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Introduction: International Network for the Sustainability of Drylands—Transdisciplinary and Participatory Research for Dryland Stewardship and Sustainable Development

  • E. Huber-SannwaldEmail author
  • N. Martínez-Tagüeña
  • I. Espejel
  • S. Lucatello
  • D. L. Coppock
  • V. M. Reyes Gómez
Chapter
Part of the Springer Climate book series (SPCL)

Abstract

Drylands are the largest biome complex on Planet Earth and home to over 40% of the human population. Their extraordinary high biotic and cultural richness is endangered by global climate change, land use pressures including coastal/marine systems, and environmental degradation. Understanding and maintaining the functional integrity of dryland socio-ecological systems (DSES) is fundamental for sustainable development. It requires resilience-based dryland stewardship, where land users, managers and decision-makers incorporate change, as understood from the multiple actors’ perspective of a SES, into their planning and governance. The linkage of America’s drylands with west Africa and Southern Europe is often overseen, however increasing economic activities in these DSES have enormous impacts on their functional integrity. In response to this daunting task, academic and government institutions founded the Agadir Platform as a coordinating instrument for cooperation in the Global South. As focal node of this platform, Mexico established the first international network to co-generate knowledge through transdisciplinary research partnerships. We present the conceptual framework of this network highlighting 1) the socio-ecological system’s approach, 2) the transdisciplinary scope of participatory research, 3) the intercultural action scheme, and 4) the repercussions of this integrated approach on polycentric governance. This book includes diverse examples of the application of this framework in DSES ranging from co-designing socio-ecological development projects, to adaptive management, and policy development.

Keywords

RISZA Transdisciplinary networks Co-designed projects Arid lands Participative research South-South and triangular cooperation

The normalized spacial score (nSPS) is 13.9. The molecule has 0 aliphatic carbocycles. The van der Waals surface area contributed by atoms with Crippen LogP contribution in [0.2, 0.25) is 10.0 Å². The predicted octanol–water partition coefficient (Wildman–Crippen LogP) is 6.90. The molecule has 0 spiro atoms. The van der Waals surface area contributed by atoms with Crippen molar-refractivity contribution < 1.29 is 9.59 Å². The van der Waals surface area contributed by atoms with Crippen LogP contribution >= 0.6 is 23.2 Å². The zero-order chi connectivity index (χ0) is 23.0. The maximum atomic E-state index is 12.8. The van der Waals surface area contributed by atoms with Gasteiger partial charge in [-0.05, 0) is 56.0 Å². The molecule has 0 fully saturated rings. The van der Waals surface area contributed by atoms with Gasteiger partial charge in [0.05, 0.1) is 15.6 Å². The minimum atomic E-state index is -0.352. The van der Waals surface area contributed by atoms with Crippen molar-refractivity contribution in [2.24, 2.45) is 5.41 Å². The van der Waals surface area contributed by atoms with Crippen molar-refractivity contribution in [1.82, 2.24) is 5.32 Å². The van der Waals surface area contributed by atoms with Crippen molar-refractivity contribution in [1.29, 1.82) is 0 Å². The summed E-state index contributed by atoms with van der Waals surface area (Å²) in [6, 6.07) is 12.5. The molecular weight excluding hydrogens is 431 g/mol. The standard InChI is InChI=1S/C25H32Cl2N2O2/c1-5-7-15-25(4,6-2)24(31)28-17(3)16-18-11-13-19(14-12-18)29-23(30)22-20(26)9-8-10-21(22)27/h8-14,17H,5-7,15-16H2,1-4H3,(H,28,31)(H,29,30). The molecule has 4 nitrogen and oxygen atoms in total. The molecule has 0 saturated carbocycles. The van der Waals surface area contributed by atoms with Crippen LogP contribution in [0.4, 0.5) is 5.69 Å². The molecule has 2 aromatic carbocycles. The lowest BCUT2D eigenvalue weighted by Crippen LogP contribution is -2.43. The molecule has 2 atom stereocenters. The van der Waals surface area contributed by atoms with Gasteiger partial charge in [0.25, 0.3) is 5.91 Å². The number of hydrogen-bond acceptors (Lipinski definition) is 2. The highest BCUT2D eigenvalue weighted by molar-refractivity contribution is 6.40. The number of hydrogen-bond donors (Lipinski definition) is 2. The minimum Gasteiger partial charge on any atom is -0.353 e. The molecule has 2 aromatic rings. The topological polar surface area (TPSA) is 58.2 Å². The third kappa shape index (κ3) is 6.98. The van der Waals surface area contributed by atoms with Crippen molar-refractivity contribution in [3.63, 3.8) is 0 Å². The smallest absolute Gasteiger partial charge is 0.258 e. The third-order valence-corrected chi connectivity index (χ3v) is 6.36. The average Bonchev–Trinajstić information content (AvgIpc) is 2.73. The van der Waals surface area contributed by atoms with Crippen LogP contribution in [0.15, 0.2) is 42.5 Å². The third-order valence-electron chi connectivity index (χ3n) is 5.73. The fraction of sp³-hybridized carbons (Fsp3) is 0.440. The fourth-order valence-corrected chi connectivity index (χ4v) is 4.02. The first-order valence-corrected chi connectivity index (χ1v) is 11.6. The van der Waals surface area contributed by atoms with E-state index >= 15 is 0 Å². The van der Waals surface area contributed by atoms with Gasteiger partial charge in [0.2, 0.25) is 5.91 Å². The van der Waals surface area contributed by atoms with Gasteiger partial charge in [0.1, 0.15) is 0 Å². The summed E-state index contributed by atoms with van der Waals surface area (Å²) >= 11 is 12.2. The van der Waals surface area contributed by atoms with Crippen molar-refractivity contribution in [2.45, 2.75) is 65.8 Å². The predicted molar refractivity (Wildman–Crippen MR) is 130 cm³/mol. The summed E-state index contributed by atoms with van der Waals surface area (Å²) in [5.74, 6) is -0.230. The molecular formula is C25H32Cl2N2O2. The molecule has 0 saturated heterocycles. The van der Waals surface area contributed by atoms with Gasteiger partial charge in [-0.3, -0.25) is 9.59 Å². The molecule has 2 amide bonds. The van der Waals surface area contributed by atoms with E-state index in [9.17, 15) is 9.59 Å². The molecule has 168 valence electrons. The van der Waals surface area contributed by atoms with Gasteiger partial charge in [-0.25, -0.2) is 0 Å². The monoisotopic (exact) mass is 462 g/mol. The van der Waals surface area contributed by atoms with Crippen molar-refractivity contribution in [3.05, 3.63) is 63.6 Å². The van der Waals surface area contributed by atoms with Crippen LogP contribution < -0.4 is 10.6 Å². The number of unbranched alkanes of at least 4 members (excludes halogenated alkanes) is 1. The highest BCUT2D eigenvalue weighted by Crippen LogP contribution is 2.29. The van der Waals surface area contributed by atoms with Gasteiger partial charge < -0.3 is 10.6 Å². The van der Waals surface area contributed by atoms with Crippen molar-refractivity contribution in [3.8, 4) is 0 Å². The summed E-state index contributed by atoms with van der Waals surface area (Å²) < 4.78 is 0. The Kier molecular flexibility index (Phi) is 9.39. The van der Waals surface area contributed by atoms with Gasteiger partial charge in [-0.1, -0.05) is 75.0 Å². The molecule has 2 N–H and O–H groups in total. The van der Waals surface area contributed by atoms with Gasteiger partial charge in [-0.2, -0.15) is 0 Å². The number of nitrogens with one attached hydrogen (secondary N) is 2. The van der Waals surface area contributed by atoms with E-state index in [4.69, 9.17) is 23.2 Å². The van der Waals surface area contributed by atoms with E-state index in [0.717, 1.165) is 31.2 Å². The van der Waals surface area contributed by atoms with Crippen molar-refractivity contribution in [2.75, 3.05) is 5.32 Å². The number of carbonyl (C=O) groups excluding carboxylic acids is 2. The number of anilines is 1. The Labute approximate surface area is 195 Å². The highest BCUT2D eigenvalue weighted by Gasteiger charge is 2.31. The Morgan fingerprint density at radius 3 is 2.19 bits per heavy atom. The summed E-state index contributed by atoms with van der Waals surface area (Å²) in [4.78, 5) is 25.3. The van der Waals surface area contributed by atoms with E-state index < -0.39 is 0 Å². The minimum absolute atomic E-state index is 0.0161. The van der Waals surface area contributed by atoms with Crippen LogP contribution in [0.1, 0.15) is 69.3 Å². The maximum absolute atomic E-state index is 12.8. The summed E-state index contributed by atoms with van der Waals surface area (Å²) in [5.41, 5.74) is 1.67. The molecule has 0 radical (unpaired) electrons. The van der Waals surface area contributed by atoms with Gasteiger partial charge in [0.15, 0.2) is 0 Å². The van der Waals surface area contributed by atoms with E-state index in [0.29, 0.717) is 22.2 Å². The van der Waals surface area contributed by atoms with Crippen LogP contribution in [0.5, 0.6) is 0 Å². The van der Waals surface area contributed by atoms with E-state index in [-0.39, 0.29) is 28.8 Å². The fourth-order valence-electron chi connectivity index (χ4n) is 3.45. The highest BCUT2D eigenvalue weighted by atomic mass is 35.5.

Notes

Acknowledgements

The authors greatly appreciate the stimulating discussions and dialogues with members of the RISZA network during many workshops and group meetings; a special thank you to Mark Stafford Smith, Chair of the Science Committee of Future Earth. A special thanks to Ana Delia del Pilar Moran Mendoza for logistic support in compiling all chapters of this book. EHS gratefully acknowledges financial support by CONACYT (projects CB 2015-251388B, 293793, PDCPN-2017/5036).

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Copyright information

© Springer Nature Switzerland AG 2020

Authors and Affiliations

  • E. Huber-Sannwald
    • 1
    Email author
  • N. Martínez-Tagüeña
    • 2
  • I. Espejel
    • 3
  • S. Lucatello
    • 4
  • D. L. Coppock
    • 5
  • V. M. Reyes Gómez
    • 6
  1. 1.División de Ciencias AmbientalesInstituto Potosino de Investigación Científica y TecnológicaSan Luis PotosiMexico
  2. 2.Cátedra CONACYT, Consortium for ResearchInnovation and Development of Drylands, Instituto Potosino de Investigación Científica y TecnológicaSan Luis PotosíMexico
  3. 3.Facultad de CienciasUniversidad Autónoma de Baja California UABCEnsenadaMexico
  4. 4.Estudios Ambientales y TerritorialesInstituto MoraMexico CityMexico
  5. 5.Department of Environment and SocietyUtah State UniversityLoganUSA
  6. 6.Red Ambiente y SustentabilidadInstituto de Ecología, A.C.ChihuahuaMéxico

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